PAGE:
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Old 05-26-2014, 04:42 AM   #11
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My "Rule of thumb"

Set thermostat 10 degrees below outside air temperature, but in no case lower than 90 degrees if it is over 100 outside. It will feel great because of the reduced humidity and will allow the compressor to cycle like its supposed to.

If the compressor runs constantly, it will ice up and reduce air flow.
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Old 05-26-2014, 05:30 AM   #12
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I agree on humidity ... the coils will indeed freeze if it is "gawd awful" humid. Allow it to cycle by setting the temp a little higher with fan remaining on constantly
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Old 05-26-2014, 10:16 AM   #13
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Thanks for the tips. If there is one thing that we have down here in Houston, it is humidity...and heat. It got to 90 degrees yesterday. The humidity was ok but it was there.

I'll give the ac a run through the next time we head out in a few weeks as we are home from our weekend trip. We sure love to camp!
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Old 05-27-2014, 05:26 PM   #14
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IF you've had this unit for 15 months and have not cleaned the coils yet--I would highly suggest that you do so. Clean coils will make an A/C unit run much better whether the unit is on your camper or your home. Cleaning the coils of an RV A/C unit is not that hard. There are some good tutorials on Youtube and other sites.
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Old 05-27-2014, 05:30 PM   #15
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Thanks - I did some research on what I need to do and will knock it out before our next trip. I did take a look from the inside - all of that looked fine. I'll need to hop on the roof and knock that end out as well. Seems easy enough!
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Old 05-27-2014, 05:41 PM   #16
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Quote:
Originally Posted by Herk7769 View Post
My "Rule of thumb"

Set thermostat 10 degrees below outside air temperature, but in no case lower than 90 degrees if it is over 100 outside. It will feel great because of the reduced humidity and will allow the compressor to cycle like its supposed to.

If the compressor runs constantly, it will ice up and reduce air flow.
That will never happen. You could set it at 75 and let it stay on. If your unit is freezing up your low on freon and wouldn't notice it at 80 but 100 yes. Thats because of the liquid in your condenser coil. When it changes states. from gas to liquid again.......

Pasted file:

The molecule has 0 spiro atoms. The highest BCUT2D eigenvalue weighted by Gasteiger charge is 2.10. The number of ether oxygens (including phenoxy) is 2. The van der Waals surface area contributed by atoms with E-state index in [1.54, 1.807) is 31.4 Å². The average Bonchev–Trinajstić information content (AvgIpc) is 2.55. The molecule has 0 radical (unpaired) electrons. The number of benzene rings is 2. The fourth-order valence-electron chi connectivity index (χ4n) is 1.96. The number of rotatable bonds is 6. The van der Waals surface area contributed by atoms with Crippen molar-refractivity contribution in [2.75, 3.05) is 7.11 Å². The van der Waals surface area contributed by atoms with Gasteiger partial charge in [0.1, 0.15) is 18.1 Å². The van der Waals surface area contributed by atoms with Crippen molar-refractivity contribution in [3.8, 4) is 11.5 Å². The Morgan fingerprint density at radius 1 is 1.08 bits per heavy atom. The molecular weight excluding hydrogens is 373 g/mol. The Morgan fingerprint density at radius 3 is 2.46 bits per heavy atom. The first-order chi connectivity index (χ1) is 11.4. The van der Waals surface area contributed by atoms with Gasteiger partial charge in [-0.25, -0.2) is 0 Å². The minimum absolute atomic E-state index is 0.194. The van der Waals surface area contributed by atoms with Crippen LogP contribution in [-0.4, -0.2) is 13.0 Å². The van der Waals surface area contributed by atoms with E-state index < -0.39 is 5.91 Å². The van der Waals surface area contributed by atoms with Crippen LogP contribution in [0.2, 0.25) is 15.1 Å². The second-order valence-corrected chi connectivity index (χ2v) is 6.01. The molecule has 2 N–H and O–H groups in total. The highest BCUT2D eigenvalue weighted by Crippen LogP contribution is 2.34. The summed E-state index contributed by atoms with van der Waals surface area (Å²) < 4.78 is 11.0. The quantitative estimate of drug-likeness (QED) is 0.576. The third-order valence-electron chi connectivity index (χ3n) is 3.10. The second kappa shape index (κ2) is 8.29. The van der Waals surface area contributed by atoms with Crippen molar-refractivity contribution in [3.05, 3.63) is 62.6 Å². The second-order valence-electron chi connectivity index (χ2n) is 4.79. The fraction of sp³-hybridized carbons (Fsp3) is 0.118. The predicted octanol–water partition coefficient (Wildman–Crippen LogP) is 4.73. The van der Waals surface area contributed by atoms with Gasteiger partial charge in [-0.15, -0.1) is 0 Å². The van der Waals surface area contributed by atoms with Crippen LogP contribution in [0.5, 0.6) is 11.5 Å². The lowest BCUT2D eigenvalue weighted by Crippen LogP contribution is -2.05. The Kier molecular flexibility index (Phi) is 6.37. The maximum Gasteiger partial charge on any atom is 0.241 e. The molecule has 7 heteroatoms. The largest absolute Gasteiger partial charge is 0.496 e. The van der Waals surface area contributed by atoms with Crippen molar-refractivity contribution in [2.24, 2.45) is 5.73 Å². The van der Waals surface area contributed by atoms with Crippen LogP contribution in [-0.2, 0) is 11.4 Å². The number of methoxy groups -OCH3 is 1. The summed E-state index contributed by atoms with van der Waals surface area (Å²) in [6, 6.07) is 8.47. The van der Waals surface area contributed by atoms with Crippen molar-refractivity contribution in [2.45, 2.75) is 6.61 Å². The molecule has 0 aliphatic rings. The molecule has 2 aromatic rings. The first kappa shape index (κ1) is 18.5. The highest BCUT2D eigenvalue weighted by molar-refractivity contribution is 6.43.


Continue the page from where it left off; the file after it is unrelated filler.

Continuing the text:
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Old 05-27-2014, 08:16 PM   #17
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I took a trip to Crooked River S,P in S. Ga. this weekend past, and it was 95 degrees when we arrived at 3 30pm. I turned on the 13500 dometic ducted unit to high cool "on", but forgot to change it to auto, and after the next few hours, the ac felt a bit warm to me. Remembered the "auto" mistake, set it to auto and after about 45 min to 1 hour it was okay again. (it's set at 74) I think the coils were freezing up, but on auto, it turns on and off as needed, allowing the coils to defrost between cycles. Also, We had 2 Coleman popups before this V lite, and they would freeze up overnight almost every time set on low. I started running it on high, and turning the temp up some, so we didn't freeze, and that fixed the issue. Just some observations that I have made......Randy
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Old 05-28-2014, 06:03 AM   #18
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Originally Posted by 08flagvlite View Post
I took a trip to Crooked River S,P in S. Ga. this weekend past, and it was 95 degrees when we arrived at 3 30pm. I turned on the 13500 dometic ducted unit to high cool "on", but forgot to change it to auto, and after the next few hours, the ac felt a bit warm to me. Remembered the "auto" mistake, set it to auto and after about 45 min to 1 hour it was okay again. (it's set at 74) I think the coils were freezing up, but on auto, it turns on and off as needed, allowing the coils to defrost between cycles. Also, We had 2 Coleman popups before this V lite, and they would freeze up overnight almost every time set on low. I started running it on high, and turning the temp up some, so we didn't freeze, and that fixed the issue. Just some observations that I have made......Randy
You are correct turning the indoor temp up at night and when the outside temp drops to 60 or below you could freeze your coil. The auto or on should not affect the compressor at all being it will still cycle in the on mode, that just keeps your fan blowing. which might even help from freezing the evaporator. You can only at best get a 15 degree diff. from the temp in the trailer to the output. As your units starts to cool down the supply air will also drop. So lets say your temp in the trailer was 80 degrees the a/c will be at about 65 coming out. The lower the trailer temp return air the cooler the air will be.
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